General Anesthesia

General Anesthesia in Dentistry

Dentists have been using anesthesia for over 175 years. Dental anesthesia has changed and advanced much over that time, allowing people to get essential dental care with little or no discomfort. Dental care providers rely on anesthetics to keep patients pain-free, relaxed, and comfortable while performing necessary procedures.

Some types of anesthesia interfere with nerve receptors to reduce or numb pain, while others simply help patients relax or put them in a deep sleep during procedures. The anesthesia your dentist recommends depends on several factors, such as type of treatment, patient allergies, or experience with anesthesia.

If you are looking for a dentist that will put you to sleep, be sure to discuss your options with your dentist to determine the most appropriate sleep dentistry for your situation. Be sure the office is certified to provide General Anesthesia and drugs are being administered by a licensed Anesthesiologist.

What Is General Anesthesia?

Anesthesia plays an essential role in various dental procedures. General anesthesia dentistry (GA) is just one type that dentists use. GA puts the patient to sleep, which means they’re entirely unaware of what’s happening. Dentists only recommend GA for longer and more invasive procedures, like dental implants and wisdom tooth extraction. It is also commonly used in patients with a high level of anxiety or dental fear.

In contrast, patients getting local anesthesia are awake during treatment. Dentists apply it to one area of the mouth to numb it, such as applying topical ointment on the gums or injecting an anesthetic before filling a cavity. Finally, they use sedation via IV or gas mask not to deaden any pain but to relax the patient.

Help for Patients with Dental Anxiety

Up to 30% of people have severe apprehension about going to the dentist. This excessive fear drives many individuals to put off preventive check-ups and necessary procedures, which usually lead to aggravated gum disease, tooth decay, pain, and other health problems in the long run.

Sarasota Dentistry offers general anesthesia solutions for people with dental phobia or are undergoing certain dental procedures including surgery, dental implants, and more. Sarasota Dentistry uses a Board Certified Anesthesiologist and Nurse Anesthetist team to provide General Anesthesia Dentistry. Contact us today at (941) 929-7645 to schedule an appointment and learn more about our general anesthesia options.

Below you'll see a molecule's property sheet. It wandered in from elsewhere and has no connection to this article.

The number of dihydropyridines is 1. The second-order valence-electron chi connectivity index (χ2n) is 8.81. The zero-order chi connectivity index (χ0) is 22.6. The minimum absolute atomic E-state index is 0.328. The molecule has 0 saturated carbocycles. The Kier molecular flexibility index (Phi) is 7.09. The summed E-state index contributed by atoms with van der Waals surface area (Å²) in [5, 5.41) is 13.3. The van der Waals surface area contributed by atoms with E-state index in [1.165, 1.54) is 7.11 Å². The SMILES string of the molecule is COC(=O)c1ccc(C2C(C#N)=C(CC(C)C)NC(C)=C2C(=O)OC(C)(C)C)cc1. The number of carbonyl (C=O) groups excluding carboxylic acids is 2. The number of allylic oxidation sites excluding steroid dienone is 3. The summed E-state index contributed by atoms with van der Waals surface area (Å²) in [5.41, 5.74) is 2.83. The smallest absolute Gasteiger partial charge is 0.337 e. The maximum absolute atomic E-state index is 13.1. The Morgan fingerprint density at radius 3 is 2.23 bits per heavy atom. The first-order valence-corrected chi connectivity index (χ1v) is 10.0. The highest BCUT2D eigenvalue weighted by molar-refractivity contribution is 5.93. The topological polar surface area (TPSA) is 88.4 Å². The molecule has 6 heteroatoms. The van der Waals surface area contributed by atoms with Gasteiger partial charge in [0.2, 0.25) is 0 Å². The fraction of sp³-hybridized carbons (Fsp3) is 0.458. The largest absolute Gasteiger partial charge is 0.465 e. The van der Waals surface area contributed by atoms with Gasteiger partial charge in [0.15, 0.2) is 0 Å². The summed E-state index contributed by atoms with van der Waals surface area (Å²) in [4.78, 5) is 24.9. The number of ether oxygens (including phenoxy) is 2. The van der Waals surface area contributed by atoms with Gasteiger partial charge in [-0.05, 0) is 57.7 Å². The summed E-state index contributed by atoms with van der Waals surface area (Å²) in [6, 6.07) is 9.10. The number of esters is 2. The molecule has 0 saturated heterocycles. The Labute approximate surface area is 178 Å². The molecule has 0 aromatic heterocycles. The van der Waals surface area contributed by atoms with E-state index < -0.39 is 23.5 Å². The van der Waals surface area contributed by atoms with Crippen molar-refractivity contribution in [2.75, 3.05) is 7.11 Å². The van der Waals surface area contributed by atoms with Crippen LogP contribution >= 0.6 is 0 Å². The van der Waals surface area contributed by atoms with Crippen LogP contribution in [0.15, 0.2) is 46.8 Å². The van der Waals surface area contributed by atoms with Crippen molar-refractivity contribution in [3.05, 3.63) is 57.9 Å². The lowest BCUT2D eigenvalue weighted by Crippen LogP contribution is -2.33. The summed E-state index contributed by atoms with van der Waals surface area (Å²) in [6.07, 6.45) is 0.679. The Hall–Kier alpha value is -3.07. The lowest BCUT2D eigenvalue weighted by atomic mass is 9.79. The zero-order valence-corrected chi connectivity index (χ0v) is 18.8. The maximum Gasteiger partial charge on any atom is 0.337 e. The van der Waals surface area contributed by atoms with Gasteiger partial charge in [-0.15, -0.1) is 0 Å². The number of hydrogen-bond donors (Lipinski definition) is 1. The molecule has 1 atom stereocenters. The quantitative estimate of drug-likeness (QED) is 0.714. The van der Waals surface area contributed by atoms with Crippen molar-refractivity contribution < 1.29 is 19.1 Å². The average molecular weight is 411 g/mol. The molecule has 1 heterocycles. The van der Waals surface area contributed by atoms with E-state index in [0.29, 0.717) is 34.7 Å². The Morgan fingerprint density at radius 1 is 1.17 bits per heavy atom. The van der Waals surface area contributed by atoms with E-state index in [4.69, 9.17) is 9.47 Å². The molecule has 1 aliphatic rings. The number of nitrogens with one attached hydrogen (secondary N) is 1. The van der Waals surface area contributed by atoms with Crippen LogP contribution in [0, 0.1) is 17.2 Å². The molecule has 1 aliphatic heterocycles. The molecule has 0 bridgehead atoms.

Frequently Asked Questions

Is general anesthesia safe for dental work?
General anesthesia is very safe under proper monitoring by a trained anesthesiologist. Prospective patients need to undergo bloodwork, an ECG, and x-rays to ensure that GA doesn’t pose too great a risk to their circulatory or respiratory system. The dental surgeon also has a plan for unlikely emergencies that might occur during the procedure.
When is general anesthesia used in dentistry?
Providers typically use GA when the procedure is too uncomfortable or invasive for the patient to experience while awake, such as extracting impacted wisdom teeth. Dentists might also offer GA if the patient has a high level of anxiety that conscious sedation cannot manage.
What do dentists use for general anesthesia?
During surgery, you receive an injection of medication through an IV into your arm or hand (Propofol or Diprovan) .If you’re scared of needles, you might ask for the nitrous oxide before needle insertion. When the anesthesia takes effect, the dentist will administer local anesthesia and perform the planned dental work. During GA, you are asleep and aren’t aware of what’s going on. Your body undergoes temporary paralysis, and it doesn’t feel anything. When you wake, you feel great - like you just took a good nap.
How long does dental general anesthesia last?
Since Propofol (Diprovan) is the sole component of GA dentistry, most people wake up 10 minutes after their surgery, but they may remain groggy for a few more hours. Generally, patients recover fully from the effects in about 24 hours. The
What’s the difference between general anesthesia and IV conscious sedation?
During GA, patients are asleep and are not aware of what’s going on. Patients under IV conscious sedation are awake but feel deeply relaxed. As with GA, IV conscious sedation requires monitoring the patient’s vital signs, which allows for adjustment of the anesthesia as needed. The big difference between GA and IV conscious sedation is the type of drug administered and the side effects - they are both administered via IV. General Anesthesia uses propofol which has almost no ill effects associated with it whereas, IV conscious sedation with Versed and Fentanyl may produce a hangover or nausea.

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